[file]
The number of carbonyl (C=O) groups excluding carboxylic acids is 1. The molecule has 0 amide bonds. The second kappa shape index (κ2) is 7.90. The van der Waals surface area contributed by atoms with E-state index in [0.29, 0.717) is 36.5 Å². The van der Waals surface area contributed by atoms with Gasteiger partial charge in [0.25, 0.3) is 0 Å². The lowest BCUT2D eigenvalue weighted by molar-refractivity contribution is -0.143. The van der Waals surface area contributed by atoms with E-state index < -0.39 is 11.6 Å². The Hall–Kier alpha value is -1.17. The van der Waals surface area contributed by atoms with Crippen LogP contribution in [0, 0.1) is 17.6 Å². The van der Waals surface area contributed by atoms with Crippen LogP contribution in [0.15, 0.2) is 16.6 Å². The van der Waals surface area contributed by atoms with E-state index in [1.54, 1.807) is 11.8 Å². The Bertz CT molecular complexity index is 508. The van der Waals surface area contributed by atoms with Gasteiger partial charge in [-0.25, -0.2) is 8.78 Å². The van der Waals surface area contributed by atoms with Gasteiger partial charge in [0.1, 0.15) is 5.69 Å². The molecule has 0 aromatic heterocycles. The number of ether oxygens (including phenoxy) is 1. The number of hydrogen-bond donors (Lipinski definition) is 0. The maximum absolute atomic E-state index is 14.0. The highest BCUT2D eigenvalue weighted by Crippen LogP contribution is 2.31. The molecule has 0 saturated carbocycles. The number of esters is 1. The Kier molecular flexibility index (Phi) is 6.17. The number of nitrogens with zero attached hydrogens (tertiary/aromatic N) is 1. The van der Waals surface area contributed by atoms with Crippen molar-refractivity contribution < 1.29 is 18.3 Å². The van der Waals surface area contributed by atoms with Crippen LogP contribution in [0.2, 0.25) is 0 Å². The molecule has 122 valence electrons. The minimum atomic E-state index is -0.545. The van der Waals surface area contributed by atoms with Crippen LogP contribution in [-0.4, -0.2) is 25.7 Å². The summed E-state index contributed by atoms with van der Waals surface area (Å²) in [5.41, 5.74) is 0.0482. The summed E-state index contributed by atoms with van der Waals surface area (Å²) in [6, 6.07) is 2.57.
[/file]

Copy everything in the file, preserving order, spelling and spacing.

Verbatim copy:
The number of carbonyl (C=O) groups excluding carboxylic acids is 1. The molecule has 0 amide bonds. The second kappa shape index (κ2) is 7.90. The van der Waals surface area contributed by atoms with E-state index in [0.29, 0.717) is 36.5 Å². The van der Waals surface area contributed by atoms with Gasteiger partial charge in [0.25, 0.3) is 0 Å². The lowest BCUT2D eigenvalue weighted by molar-refractivity contribution is -0.143. The van der Waals surface area contributed by atoms with E-state index < -0.39 is 11.6 Å². The Hall–Kier alpha value is -1.17. The van der Waals surface area contributed by atoms with Crippen LogP contribution in [0, 0.1) is 17.6 Å². The van der Waals surface area contributed by atoms with Crippen LogP contribution in [0.15, 0.2) is 16.6 Å². The van der Waals surface area contributed by atoms with E-state index in [1.54, 1.807) is 11.8 Å². The Bertz CT molecular complexity index is 508. The van der Waals surface area contributed by atoms with Gasteiger partial charge in [-0.25, -0.2) is 8.78 Å². The van der Waals surface area contributed by atoms with Gasteiger partial charge in [0.1, 0.15) is 5.69 Å². The molecule has 0 aromatic heterocycles. The number of ether oxygens (including phenoxy) is 1. The number of hydrogen-bond donors (Lipinski definition) is 0. The maximum absolute atomic E-state index is 14.0. The highest BCUT2D eigenvalue weighted by Crippen LogP contribution is 2.31. The molecule has 0 saturated carbocycles. The number of esters is 1. The Kier molecular flexibility index (Phi) is 6.17. The number of nitrogens with zero attached hydrogens (tertiary/aromatic N) is 1. The van der Waals surface area contributed by atoms with Crippen molar-refractivity contribution < 1.29 is 18.3 Å². The van der Waals surface area contributed by atoms with Crippen LogP contribution in [0.2, 0.25) is 0 Å². The molecule has 122 valence electrons. The minimum atomic E-state index is -0.545. The van der Waals surface area contributed by atoms with Crippen LogP contribution in [-0.4, -0.2) is 25.7 Å². The summed E-state index contributed by atoms with van der Waals surface area (Å²) in [5.41, 5.74) is 0.0482. The summed E-state index contributed by atoms with van der Waals surface area (Å²) in [6, 6.07) is 2.57.